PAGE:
How to Be a Successful Entrepreneur in NYC (Without Completely Burning Out) New York City, arguably the capital of the world, is a magnet for entrepreneurs from every imaginable industry. When a city offers so much, how do you know when it's too much?
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A massive amount of business is being conducted on Wall Street every day, while gallons of the finest wines are being poured into crystal glasses on the Upper East Side of Manhattan every night. The high-speed "city that never sleeps" has so much to offer, and it's really challenging to avoid getting soaked in! The result can be burnout, or worse, an addiction to narcotics that can keep you awake for days. If your primary desire is to maintain a focus on your chosen goals and keeping your health in check, despite contact with people and things that could burn you out, read on for helpful tips from someone who's been there.
Don't show up to every single event
Do not go out every night! Attend events, whether business or private parties, only every other day. Otherwise, fatigue will set in fast, and you'll find yourself unable to perform efficiently at any of the events. Studies have shown that focusing on just one thing at a time can increase productivity, resulting in the creation of more income and greater overall satisfaction.
Related: How to Recognize and Beat Burnout
Find a hobby
Find a healthy hobby or area of interest, something that you'll be compelled to stick with, such as learning Japanese or taking art classes at the Metropolitan Museum of Art. New York City offers various free classes and courses every day. Instead of hanging out and becoming just another "bar fly," you can develop new and interesting contacts at these classes, which will prove to be a far better investment in your future.
Stay away from toxic people
Avoid toxic people in business and in your personal life. This may sound simple, but with an overpopulated city like New York, these negative people are everywhere. The first step is recognizing the inherent toxicity. If you happen to be having a conversation with someone who won't let you get a word in edgewise, while they spout some sort of hateful rhetoric, excuse yourself, and go get some fresh air. If you engage with sociopaths, or you don't "nip it in the bud," they will always find a way to take advantage of you. The best thing to do is not to get sucked in, but if you already have, it's time to start planning your exit.
Related: 3 Strategies for Dealing With Toxic People
Give your body a break
Don't drink alcohol just because it's there. Even if you normally only have one beer or one shot, give your body a well-deserved break. Try saying "No thanks, I'm good" when you're offered a drink on a night out, and instead, make it a point to have a drink later in the week, on a night that you stay at home. This will help you to avoid getting into a habit of drinking alcoholic beverages every time you go out.
Get out of the city for a while
Take a vacation somewhere outside of NYC, even if it's just for 24 hours. Taking a break and getting your mind off your projects and challenges, provides you with the opportunity to take a look at the situation from a distance — and might even inspire new solutions and ideas! I loved renting a cabin in the Catskills with my girls, even if it was only a one-day escape from the busy New York City life!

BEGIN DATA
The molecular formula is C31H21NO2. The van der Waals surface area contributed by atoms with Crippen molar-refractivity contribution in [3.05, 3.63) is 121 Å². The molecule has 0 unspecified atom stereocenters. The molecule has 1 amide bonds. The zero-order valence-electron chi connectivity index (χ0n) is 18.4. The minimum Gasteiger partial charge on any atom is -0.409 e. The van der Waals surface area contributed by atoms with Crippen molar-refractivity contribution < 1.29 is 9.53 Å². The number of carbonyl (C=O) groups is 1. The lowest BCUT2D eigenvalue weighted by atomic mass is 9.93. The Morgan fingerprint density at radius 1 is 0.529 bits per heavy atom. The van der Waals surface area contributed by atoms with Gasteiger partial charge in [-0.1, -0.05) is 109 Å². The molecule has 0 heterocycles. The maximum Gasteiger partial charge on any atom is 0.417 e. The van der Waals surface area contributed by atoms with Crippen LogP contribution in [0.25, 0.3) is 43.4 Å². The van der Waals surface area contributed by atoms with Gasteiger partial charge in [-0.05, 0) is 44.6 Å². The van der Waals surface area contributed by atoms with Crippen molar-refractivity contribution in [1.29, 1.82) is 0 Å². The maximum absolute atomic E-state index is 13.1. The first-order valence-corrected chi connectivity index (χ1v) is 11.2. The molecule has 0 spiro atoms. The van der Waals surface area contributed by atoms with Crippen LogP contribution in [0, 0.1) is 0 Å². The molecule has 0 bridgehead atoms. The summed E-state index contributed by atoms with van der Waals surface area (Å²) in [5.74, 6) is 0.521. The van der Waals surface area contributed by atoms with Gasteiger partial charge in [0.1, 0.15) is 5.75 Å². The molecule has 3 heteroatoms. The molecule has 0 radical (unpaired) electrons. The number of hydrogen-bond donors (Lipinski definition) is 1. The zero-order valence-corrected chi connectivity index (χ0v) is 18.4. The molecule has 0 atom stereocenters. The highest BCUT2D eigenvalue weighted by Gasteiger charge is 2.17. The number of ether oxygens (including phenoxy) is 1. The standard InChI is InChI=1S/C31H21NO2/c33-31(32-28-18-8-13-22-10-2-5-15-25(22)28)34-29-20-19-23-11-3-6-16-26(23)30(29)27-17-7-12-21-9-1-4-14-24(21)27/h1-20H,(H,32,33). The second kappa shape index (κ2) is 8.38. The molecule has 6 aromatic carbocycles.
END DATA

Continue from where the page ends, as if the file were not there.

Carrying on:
Pick up healthy habits
Develop healthy eating habits and take supplements like Vitamin C, Vitamin D3, a good probiotic, and magnesium before bedtime. If you need an energy boost to reach your highest level of productivity, you need the right foods for your body and your brain, as well as plenty of water. I recommend adapting a plant-based diet, since it is the easiest on your body. Once you've found a balance, you can focus the rest of your energy on socializing and working hard to achieve your goals.
Balance all your hard work with volunteerism, by getting involved with a non-profit or starting your own. Whether it's just something on a local level or a massive global effort to raise awareness about a cause that's close to your heart, such as the environment or climate change, it can help you focus on what's really important. Devoting yourself to something that is bigger than you is often exactly what you need to maintain your mental health.
Use proper business etiquette
Always practice good business etiquette, and remember your manners – it will pay off in the future! Let's say there's an event for which you have RSVP'd and then changed your mind at the last minute; you must always be fair, and respect other people's time, if you want to receive respect in return. Don't just "delete" relationships that might be valuable to your business in the future. What if that person you left hanging could've become a client – perhaps one day there would have been the potential for a big deal, but you'll never close that deal if the person has a bad memory of their previous experience with you. Be genuine and demonstrate empathy when you can.
Related: The Biggest Hidden Cause of Burnout (and What to Do About It)
Conduct your business in the right way and maintain clear lines of communication with clients, vendors, and suppliers alike. Sometimes an uncomfortable conversation needs to happen, such as admitting a mistake when you've missed a deadline. Having this interaction with your boss or colleague is always better than burning bridges. Potential partnerships with future clients can be damaged or destroyed, simply because of a communication breakdown. Always talk through issues, and make it your first rule of business to find a solution that works for both parties.
In New York City, or any other business-centric place on the planet, if you put these ideas into practice, you'll find the results are more rewarding than you ever imagined!